Carlos Alcaraz vs. Daniil Medvedev score, result, highlights as world No.1 reaches first Wimbledon final

Carlos Alcaraz will face Novak Djokovic in the Wimbledon final on Sunday after dispatching third seed Daniil Medvedev in straight sets.

The world No.1 has looked in strong form on the grass courts of London but faced his toughest test on paper of these championships against the 2021 US Open champion, who, like his opponent, has never reached the final of this tournament.

Djokovic beat Jannik Sinner in three sets in the first semifinal, but many expected this contest to be a much longer battle, perhaps pushing four hours or more. As it was, the 20-year-old needed just an hour and 52 minutes to win 6-3 6-3 6-3.

Medvedev played pretty spotless tennis for much of the first set, but when a solitary loose game gave Alcaraz a break for 5-3, the Spaniard was ruthless. With a lead under his belt, the variety in Alcaraz’s game began to come to the fore, and it drove the crowd wild — and Medvedev mad.

The third seed put Alcaraz’s serve under pressure early in the second but promptly fell a break behind again. The man from Murcia kept his opponent pinned back on serve with sliding deliveries to the forehand side, and Medvedev seemed unwilling to risk getting closer to the baseline. If a rally ensued, Alcaraz could change the momentum and direction with one whipcrack of the racquet, roaring like a matador toying with a tiring bull. Roaring, in fact, like Rafa.

Comparing Alcaraz with Nadal is unavoidable these days, and not just because he’s a Spanish powerhouse with bulging biceps and manners to make your grandmother proud. His drop shots were on point, like Nadal’s; his volleys an underappreciated skill, like Nadal’s. At a break down in the third set, Medvedev remonstrated with his box from his chair during the changeover, utterly nonplussed at how to change the course of the contest.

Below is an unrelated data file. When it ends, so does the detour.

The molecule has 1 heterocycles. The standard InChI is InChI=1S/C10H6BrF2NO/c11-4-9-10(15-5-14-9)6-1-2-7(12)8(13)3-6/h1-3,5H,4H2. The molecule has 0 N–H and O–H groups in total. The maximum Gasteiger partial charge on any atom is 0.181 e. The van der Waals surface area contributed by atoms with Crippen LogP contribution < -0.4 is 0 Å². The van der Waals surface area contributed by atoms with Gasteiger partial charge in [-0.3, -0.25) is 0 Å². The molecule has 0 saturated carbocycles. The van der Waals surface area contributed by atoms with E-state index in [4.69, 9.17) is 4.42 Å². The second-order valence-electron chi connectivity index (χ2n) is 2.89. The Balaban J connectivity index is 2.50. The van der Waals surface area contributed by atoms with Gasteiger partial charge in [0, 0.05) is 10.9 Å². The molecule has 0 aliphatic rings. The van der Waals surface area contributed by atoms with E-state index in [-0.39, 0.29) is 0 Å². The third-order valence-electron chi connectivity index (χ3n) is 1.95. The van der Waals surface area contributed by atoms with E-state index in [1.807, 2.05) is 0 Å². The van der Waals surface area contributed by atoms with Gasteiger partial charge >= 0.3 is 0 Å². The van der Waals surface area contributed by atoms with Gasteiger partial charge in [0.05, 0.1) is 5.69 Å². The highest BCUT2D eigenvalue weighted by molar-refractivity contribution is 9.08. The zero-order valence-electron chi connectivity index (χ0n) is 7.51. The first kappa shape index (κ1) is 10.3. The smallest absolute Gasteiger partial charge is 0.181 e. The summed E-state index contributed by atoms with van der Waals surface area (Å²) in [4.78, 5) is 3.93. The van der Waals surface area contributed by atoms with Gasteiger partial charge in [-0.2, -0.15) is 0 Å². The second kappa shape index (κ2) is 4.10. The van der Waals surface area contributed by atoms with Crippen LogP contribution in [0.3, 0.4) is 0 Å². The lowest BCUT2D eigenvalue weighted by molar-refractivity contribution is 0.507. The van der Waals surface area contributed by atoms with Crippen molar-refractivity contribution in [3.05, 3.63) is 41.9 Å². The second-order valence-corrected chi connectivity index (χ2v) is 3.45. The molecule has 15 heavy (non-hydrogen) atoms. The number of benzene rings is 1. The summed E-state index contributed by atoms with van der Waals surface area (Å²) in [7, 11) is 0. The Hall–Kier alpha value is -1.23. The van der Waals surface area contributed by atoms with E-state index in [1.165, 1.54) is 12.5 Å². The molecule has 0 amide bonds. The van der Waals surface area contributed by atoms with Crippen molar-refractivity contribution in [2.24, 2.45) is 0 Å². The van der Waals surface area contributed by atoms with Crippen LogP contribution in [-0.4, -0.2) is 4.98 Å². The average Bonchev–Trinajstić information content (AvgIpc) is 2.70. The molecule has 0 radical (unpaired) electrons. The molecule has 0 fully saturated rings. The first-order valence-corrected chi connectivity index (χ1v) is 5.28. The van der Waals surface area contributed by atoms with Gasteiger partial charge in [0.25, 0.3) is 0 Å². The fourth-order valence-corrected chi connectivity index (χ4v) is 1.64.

The Russian is a former world No.1 and a major champion, of course, so he did not go down without a fight. There were three consecutive breaks to get the third set back on serve, Medvedev showing increasing bravery to come to the net and mix up his approach. At the change of ends, it was Alcaraz who was left shaking his head, and suddenly it looked like we might have a contest. Barely two minutes later, Alcaraz was serving for the match.

Medvedev kissed the line with a passing shot for 30-30, but Alcaraz forced an error to bring up match point, which proved to be the best of the contest. Medvedev defended expertly against an onslaught from the other end, got Alcaraz off balance and played a solid enough drop shot, only for Alcaraz to sprint to the net and whip an implausible forehand winner. You could practically see Nadal in the blur of black-haired brilliance.

So we come to the final we all expected and, in truth, wanted: arguably the greatest male tennis player of all time against the young man best placed to challenge his haul of 23 major singles titles. The near-16-year age gap between Djokovic and Alcaraz means this isn’t a rivalry we’ll enjoy for long, even with the Serbian’s ability to defy the passage of time. Yet right now, these two are the best in the world by a sizeable margin, and they will contest not only the famous trophy on Sunday, but also the place at the top of the world rankings.